It might seem awkward or even counterintuitive, but I believe it’s important to talk to your boss about the fact that you’re working a side gig. Not only will it prevent your manager from feeling like you were dishonest or sneaky, but it can also be a great asset to you.

Perhaps your boss knows a few connections that could benefit from your skills and services. Or, maybe he or she is hosting an event in a few weeks that you could help out with or use to network with other professionals.

Even if your boss is less than excited about your outside projects, it’s crucial to ensure that you’re both on the same page. It’ll help to prevent any miscommunication or bitter feelings down the road.

4. Be Intentional With Your Time

You spend each weekday working at least eight hours. You try to squeeze a quick workout in after you leave the office. You need to cook dinner, clean your apartment, and pay bills. Oh, and not to mention, you’d still love to enjoy at least a little relaxation and something that slightly resembles a social life. When could you possibly find time to work on your side hustle?

I get it—life gets busy and time can be extremely limited. But, even if you’re short on hours, the key is to be intentional with the time that you do have.

What does this mean? Well, you need to eliminate distractions and zone in on the task at hand. But, beyond that, you also need to do your best to make use of every spare second you have in your day.

Those mornings you typically spend scrolling through Instagram before you leave for work? Use that time to answer a few emails. Your lunch break? Complete a few lingering side hustle tasks. Those weekend mornings you use for sleeping in? Wake up an hour or two earlier and get a jump start on the things you need to accomplish.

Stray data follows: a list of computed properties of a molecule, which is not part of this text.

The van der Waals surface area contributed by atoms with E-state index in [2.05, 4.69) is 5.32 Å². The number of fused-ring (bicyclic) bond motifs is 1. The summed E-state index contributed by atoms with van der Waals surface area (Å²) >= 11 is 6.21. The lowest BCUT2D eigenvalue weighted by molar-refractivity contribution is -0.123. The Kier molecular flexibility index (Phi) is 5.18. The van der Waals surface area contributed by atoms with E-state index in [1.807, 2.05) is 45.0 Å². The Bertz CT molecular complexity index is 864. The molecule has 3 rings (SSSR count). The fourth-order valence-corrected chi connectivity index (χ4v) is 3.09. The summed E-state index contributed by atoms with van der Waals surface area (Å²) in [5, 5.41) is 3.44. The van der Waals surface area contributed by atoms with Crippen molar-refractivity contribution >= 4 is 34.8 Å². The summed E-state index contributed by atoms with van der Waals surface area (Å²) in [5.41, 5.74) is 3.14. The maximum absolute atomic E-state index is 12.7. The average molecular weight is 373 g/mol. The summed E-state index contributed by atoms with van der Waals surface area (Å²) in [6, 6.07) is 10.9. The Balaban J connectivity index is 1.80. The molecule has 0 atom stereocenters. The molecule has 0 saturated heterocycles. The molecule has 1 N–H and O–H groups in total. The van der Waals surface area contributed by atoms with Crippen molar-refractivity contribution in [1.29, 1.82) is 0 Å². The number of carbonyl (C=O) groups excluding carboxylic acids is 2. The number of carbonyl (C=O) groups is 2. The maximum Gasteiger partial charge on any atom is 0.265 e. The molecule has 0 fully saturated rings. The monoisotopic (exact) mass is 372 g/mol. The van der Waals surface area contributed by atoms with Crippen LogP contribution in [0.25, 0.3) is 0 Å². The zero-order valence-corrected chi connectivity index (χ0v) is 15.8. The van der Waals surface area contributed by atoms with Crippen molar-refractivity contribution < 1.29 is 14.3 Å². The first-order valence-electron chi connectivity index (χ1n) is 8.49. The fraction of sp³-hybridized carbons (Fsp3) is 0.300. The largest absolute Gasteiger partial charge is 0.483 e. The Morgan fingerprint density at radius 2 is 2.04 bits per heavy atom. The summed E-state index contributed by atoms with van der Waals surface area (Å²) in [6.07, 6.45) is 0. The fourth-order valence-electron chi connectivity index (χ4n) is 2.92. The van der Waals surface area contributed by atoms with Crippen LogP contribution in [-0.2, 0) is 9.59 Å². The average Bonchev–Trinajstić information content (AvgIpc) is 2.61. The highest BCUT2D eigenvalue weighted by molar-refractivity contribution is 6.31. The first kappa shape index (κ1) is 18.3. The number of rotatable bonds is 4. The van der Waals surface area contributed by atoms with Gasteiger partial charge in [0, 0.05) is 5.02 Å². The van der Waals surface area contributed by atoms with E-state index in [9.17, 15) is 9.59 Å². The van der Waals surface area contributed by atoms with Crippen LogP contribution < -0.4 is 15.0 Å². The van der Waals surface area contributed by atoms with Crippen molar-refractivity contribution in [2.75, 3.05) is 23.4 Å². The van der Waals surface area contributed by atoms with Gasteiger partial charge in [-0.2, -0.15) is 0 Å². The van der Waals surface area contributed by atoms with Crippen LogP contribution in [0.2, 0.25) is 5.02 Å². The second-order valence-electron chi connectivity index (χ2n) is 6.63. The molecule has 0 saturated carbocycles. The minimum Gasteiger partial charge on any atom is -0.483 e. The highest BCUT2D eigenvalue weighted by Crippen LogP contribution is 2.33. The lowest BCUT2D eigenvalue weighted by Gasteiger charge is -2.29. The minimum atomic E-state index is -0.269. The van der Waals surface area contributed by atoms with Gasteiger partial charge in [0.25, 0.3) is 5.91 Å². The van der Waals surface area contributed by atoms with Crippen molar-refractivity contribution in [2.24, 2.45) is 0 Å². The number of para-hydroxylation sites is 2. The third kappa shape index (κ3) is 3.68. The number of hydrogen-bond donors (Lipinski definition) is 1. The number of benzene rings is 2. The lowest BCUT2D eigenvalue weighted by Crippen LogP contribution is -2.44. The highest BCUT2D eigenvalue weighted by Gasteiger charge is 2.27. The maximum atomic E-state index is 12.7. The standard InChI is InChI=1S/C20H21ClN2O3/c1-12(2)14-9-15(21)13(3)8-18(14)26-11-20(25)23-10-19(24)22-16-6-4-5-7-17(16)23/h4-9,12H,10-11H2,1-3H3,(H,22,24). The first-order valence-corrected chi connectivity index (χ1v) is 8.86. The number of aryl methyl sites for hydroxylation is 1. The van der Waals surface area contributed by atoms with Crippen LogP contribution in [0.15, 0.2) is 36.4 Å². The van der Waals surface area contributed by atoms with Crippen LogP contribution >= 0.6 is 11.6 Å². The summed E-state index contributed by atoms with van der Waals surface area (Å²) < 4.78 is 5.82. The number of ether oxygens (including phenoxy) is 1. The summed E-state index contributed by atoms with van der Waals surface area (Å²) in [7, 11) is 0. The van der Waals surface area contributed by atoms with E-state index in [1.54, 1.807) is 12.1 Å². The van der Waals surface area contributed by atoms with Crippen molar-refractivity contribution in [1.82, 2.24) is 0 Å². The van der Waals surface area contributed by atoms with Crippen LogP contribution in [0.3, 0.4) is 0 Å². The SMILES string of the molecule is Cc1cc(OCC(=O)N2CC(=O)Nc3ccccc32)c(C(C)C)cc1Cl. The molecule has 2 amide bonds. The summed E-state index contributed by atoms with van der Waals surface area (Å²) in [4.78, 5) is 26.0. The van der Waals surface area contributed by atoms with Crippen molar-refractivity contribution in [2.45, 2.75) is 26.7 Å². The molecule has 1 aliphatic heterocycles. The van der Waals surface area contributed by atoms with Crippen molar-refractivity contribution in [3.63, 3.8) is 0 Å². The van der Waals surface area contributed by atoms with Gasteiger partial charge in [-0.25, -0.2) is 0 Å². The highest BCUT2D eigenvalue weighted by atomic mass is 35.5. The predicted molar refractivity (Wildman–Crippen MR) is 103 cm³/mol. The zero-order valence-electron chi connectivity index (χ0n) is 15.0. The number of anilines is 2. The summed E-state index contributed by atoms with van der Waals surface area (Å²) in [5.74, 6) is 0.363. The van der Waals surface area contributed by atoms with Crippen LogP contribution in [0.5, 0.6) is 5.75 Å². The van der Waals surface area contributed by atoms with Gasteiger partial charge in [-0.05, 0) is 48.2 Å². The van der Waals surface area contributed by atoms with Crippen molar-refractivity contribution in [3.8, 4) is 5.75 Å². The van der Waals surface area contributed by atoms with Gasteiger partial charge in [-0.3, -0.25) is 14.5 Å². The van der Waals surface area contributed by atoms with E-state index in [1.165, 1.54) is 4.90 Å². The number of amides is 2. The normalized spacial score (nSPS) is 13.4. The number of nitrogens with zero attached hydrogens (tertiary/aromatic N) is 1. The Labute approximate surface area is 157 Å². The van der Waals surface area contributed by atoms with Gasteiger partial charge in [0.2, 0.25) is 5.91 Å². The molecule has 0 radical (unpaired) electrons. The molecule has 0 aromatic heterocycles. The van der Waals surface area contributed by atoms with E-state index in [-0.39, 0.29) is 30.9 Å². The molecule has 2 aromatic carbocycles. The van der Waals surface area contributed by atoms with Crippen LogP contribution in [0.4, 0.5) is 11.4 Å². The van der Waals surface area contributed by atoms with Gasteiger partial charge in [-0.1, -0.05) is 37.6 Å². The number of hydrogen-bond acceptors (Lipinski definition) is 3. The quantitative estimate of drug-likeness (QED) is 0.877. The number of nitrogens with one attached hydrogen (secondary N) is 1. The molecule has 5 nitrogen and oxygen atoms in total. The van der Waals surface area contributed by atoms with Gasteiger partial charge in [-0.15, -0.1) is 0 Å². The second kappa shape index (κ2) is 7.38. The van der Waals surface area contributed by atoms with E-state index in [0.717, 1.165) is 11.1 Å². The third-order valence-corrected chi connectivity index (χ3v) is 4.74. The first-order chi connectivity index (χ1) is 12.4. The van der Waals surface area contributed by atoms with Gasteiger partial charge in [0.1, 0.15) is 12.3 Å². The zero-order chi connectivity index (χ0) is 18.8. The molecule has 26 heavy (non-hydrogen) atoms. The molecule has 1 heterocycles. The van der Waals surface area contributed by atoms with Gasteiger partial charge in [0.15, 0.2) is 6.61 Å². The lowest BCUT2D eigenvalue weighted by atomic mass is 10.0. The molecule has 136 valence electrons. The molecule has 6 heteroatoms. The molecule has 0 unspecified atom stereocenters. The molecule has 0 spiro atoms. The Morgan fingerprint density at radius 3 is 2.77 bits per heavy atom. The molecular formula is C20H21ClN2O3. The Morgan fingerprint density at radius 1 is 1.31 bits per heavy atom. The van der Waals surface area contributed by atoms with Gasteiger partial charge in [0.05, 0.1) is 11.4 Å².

It’s not always about how much time you have—it’s about how well you use it.

Yes, you may be in a bit of a time crunch. But, it’s not always about how much time you have—it’s about how well you use it.

5. Figure Out Your Priorities

You knew prioritization had to appear somewhere on the list, right? When you’re already stretched thin, identifying the to-dos that are most crucial for success is an important part of the process.

You don’t need to think extremely big picture with this—although you can if you want to. Instead, when you sit down to crank out work for your side hustle, take a minute to think about your most important action items for that time period. What things do you need to get done in order to feel accomplished at the end of your work session? Jot those things down, and begin with only those.

It’s an elementary concept. But when you’re busy, your mind can become clouded and it’s all too easy to begin running around from project to project just attempting to put out as many fires as possible. I promise, this simple technique is effective.

6. Determine What You Can Outsource

Let’s face it—you’re not Superwoman. There are going to be days (and maybe even weeks or months) when you simply can’t get it all done yourself. This is where the beauty of outsourcing comes into play.

You’re not Superwoman. There are going to be days (and maybe even weeks or months) when you simply can’t get it all done yourself.

Think of what particular tasks and duties you’d love to have removed from your plate and see if you can hire outside help to take care of them. Perhaps you’ll contract with an accountant or company to handle all of your accounting. Or maybe you want to bring on a part-time assistant to help with shipping all of your orders. Whatever it is, having a few extra hands on deck typically isn’t a bad thing.

Even with just a full-time job, life can feel insanely busy at times. Throw a side gig on top of all of that? Well, it’s enough to have you tearing your hair out. But regardless of how packed your schedule feels, you can definitely successfully juggle your side hustle with your full-time career. Just put these tips into action and you’re well on your way!

Are you currently balancing a side hustle with your full-time job? What do you do to make it all work?